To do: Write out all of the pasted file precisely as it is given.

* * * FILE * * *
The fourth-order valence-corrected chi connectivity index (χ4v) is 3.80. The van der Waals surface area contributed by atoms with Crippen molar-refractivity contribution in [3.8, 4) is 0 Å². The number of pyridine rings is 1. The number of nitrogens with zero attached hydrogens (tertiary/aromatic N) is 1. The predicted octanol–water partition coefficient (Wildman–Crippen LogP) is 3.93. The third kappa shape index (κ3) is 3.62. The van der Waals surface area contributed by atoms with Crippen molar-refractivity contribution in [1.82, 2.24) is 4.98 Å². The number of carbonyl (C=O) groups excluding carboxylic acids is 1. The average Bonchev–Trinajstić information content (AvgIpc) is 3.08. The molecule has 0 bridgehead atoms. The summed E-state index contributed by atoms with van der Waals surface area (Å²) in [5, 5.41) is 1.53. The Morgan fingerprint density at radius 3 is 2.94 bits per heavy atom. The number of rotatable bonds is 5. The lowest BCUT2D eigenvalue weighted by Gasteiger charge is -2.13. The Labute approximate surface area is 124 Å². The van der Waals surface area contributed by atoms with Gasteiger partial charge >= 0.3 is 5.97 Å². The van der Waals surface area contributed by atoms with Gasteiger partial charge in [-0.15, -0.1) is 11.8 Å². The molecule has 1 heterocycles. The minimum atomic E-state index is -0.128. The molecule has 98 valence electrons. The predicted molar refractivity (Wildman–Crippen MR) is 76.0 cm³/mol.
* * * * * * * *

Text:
The fourth-order valence-corrected chi connectivity index (χ4v) is 3.80. The van der Waals surface area contributed by atoms with Crippen molar-refractivity contribution in [3.8, 4) is 0 Å². The number of pyridine rings is 1. The number of nitrogens with zero attached hydrogens (tertiary/aromatic N) is 1. The predicted octanol–water partition coefficient (Wildman–Crippen LogP) is 3.93. The third kappa shape index (κ3) is 3.62. The van der Waals surface area contributed by atoms with Crippen molar-refractivity contribution in [1.82, 2.24) is 4.98 Å². The number of carbonyl (C=O) groups excluding carboxylic acids is 1. The average Bonchev–Trinajstić information content (AvgIpc) is 3.08. The molecule has 0 bridgehead atoms. The summed E-state index contributed by atoms with van der Waals surface area (Å²) in [5, 5.41) is 1.53. The Morgan fingerprint density at radius 3 is 2.94 bits per heavy atom. The number of rotatable bonds is 5. The lowest BCUT2D eigenvalue weighted by Gasteiger charge is -2.13. The Labute approximate surface area is 124 Å². The van der Waals surface area contributed by atoms with Gasteiger partial charge >= 0.3 is 5.97 Å². The van der Waals surface area contributed by atoms with Gasteiger partial charge in [-0.15, -0.1) is 11.8 Å². The molecule has 1 heterocycles. The minimum atomic E-state index is -0.128. The molecule has 98 valence electrons. The predicted molar refractivity (Wildman–Crippen MR) is 76.0 cm³/mol.